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Fluorescence-detected Transient Absorption Microscopy

Project description

Extending the power of transient-absorption spectroscopy

Transient-absorption spectroscopy is a powerful tool to monitor the dynamics of photo-excited states in a sample. Despite their potential, such ultrafast nonlinear techniques typically require large-volume samples and coherent detection. Funded by the Marie Skłodowska-Curie Actions programme, the FluoTRAM project will leverage a newly developed technique for detecting the fluorescence of a sample and apply it to transient-absorption spectroscopy. The technique should help reveal additional information on the excitation dynamics in the samples. This information could prove useful in many areas, including the correlation of the excitation and emission spectra for dye probes, intramolecular charge transfer in fluorescent proteins and charge transfer and recombination in organic materials.

Objective

Fluorescence microscopy is an indispensable tool in many areas of research. In life sciences it has been perfected for biological sample imaging either by its autofluorescence or using fluorescent markers such as dyes or fluorescent proteins. It is thus possible to localize molecules in cells, obtaining wealth of information on their dynamics and environment. Despite its power, the fluorescence detection is, by its nature, limited to the information on the final, emissive state of the molecules after photoexcitation. Meanwhile, transient absorption spectroscopy enables to track the initial state of the molecules after absorption and the following excitation dynamics. However, such ultrafast nonlinear techniques typically require volume samples and coherent detection. We have recently developed a new way to measure transient absorption by detecting the sample fluorescence. In project FluoTRAM we will implement our technique in the fluorescence microscope, where it truly reveals its potential. Using the established imaging techniques and markers, FluoTRAM brings the additional information on the excitation event and the dynamics towards the emissive state. We will implement FluoTRAM in two parallel stages, the time resolution and the spectrally varying excitation. The time resolution will be achieved using chopped laser pulses, varying their delay by a delay stage and recording a difference fluorescence in a pump-probe fashion. The excitation spectrum scanning will be realized interferometrically, creating a phase-stable replica of the excitation pulse and scanning the delay between the two. The comprehensive additional information on the excitation dynamics from absorption to emission will be of great use in life sciences and beyond. Examples include correlation of the excitation and emission spectra (increased Stokes shift vs red shift) for dye probes, intramolecular charge transfer in fluorescent proteins, or charge transfer and recombination in organic materials.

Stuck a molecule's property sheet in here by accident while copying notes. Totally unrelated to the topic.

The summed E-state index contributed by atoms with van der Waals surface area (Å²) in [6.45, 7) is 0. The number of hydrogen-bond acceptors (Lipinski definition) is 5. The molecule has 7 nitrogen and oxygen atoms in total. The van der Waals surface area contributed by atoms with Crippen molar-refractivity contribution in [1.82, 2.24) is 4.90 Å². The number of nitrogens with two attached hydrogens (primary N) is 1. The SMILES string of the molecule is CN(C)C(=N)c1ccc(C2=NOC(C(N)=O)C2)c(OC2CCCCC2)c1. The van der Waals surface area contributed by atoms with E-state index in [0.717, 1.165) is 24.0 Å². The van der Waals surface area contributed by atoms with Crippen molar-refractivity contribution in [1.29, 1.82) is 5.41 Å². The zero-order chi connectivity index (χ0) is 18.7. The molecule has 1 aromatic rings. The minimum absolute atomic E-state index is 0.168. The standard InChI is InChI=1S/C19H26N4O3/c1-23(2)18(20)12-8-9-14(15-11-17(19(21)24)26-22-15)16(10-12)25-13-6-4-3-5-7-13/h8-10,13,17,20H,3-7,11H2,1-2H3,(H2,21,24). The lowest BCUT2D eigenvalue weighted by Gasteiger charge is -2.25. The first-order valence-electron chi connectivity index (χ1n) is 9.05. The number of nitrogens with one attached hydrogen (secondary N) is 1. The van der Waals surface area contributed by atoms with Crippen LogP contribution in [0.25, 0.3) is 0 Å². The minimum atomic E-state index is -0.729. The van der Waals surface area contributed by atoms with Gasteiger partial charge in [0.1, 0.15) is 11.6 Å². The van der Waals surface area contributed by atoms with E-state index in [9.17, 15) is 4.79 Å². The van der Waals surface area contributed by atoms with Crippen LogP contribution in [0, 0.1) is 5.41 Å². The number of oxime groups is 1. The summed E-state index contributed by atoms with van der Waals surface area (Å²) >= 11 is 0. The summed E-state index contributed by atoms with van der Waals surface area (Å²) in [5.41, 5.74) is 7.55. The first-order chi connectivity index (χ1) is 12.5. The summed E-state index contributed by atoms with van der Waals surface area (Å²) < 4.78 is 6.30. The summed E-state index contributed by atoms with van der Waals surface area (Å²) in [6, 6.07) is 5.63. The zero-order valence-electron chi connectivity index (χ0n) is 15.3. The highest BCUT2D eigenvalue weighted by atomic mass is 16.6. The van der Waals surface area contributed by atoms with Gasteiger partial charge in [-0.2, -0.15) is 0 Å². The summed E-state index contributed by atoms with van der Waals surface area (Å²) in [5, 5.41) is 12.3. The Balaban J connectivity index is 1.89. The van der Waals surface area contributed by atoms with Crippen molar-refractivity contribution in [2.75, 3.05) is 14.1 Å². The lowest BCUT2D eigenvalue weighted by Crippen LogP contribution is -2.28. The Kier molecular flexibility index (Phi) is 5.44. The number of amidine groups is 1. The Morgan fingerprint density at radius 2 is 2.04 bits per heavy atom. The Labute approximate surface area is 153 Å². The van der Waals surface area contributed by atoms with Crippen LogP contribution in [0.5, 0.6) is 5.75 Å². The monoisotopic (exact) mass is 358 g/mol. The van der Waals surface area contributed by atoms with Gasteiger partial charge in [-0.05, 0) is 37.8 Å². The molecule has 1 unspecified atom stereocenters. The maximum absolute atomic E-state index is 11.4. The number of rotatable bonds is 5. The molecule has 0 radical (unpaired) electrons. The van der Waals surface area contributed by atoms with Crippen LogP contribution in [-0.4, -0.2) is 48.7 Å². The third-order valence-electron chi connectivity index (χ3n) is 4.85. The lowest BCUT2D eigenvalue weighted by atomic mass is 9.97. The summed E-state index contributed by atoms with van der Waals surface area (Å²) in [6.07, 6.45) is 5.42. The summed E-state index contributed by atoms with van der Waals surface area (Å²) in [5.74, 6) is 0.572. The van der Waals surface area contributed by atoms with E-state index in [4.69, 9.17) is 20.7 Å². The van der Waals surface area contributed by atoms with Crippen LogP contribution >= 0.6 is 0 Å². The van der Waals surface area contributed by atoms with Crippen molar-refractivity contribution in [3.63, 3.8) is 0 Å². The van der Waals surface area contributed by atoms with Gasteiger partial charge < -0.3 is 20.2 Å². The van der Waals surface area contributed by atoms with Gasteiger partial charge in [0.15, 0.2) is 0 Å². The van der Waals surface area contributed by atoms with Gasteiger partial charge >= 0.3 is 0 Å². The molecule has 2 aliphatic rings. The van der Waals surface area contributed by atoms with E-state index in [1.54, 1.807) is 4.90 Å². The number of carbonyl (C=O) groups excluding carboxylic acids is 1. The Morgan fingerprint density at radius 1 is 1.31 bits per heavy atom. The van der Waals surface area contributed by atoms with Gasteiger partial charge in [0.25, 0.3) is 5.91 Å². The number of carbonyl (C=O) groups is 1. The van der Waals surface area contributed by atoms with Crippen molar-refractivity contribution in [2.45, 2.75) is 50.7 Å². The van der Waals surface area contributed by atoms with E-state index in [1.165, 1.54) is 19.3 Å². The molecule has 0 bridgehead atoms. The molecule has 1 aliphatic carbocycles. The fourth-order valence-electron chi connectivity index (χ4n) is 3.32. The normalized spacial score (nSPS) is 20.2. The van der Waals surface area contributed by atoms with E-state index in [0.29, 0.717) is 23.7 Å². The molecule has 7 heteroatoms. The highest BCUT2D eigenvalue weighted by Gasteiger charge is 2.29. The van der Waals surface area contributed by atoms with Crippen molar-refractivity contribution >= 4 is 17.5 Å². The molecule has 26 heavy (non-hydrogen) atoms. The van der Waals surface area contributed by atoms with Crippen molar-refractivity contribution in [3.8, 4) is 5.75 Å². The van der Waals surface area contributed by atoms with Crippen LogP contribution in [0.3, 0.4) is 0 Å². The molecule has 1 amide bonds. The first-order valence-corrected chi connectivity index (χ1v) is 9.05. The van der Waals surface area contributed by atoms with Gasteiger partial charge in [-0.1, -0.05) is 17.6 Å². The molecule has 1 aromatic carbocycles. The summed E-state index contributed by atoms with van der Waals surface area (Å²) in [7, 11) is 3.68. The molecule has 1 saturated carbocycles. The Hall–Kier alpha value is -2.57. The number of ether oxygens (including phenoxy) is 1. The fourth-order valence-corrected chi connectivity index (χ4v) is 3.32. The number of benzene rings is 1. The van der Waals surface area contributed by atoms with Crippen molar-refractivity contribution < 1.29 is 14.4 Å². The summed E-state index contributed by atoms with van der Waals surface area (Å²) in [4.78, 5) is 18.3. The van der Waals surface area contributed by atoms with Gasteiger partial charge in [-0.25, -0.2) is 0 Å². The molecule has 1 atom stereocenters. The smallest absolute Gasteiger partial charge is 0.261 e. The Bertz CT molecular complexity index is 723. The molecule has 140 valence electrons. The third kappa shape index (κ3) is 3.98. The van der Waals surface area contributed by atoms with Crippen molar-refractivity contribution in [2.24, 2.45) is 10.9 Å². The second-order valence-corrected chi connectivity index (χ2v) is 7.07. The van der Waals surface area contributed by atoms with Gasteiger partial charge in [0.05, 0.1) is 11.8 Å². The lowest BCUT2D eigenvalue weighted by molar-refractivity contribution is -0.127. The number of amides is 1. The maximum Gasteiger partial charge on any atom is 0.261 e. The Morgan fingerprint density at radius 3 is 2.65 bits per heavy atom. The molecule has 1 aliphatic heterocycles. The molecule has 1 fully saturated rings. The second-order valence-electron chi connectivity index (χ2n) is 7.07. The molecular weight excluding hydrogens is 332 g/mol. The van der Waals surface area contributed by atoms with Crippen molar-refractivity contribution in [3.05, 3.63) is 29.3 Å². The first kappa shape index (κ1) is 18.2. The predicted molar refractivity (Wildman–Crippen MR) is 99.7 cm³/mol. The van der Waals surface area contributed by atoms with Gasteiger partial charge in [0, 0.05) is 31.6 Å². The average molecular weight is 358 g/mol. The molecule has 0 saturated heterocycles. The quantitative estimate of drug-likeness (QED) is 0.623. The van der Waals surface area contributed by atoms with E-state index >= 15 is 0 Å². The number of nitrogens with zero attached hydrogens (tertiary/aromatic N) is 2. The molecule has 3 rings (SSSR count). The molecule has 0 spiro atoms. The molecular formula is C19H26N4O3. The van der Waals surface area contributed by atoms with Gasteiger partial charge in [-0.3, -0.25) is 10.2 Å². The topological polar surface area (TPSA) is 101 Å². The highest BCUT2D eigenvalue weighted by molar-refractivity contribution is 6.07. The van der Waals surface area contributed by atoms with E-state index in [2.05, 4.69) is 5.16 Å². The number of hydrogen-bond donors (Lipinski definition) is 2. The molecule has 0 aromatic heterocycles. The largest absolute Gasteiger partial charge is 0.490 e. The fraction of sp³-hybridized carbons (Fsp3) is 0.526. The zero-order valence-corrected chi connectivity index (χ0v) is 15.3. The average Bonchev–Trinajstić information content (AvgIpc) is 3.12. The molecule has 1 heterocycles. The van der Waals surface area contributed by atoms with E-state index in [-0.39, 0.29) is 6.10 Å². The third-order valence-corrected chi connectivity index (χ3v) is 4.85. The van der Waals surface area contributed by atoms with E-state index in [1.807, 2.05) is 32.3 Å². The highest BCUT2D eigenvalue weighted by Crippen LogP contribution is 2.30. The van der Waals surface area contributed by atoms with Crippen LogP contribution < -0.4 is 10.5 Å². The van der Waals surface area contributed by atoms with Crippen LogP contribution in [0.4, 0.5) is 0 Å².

Coordinator

UNIVERZITA KARLOVA
Net EU contribution
€ 144 980,64
Address
OVOCNY TRH 560/5
116 36 Praha 1
Czechia

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Region
Česko Praha Hlavní město Praha
Activity type
Higher or Secondary Education Establishments
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Total cost
€ 144 980,64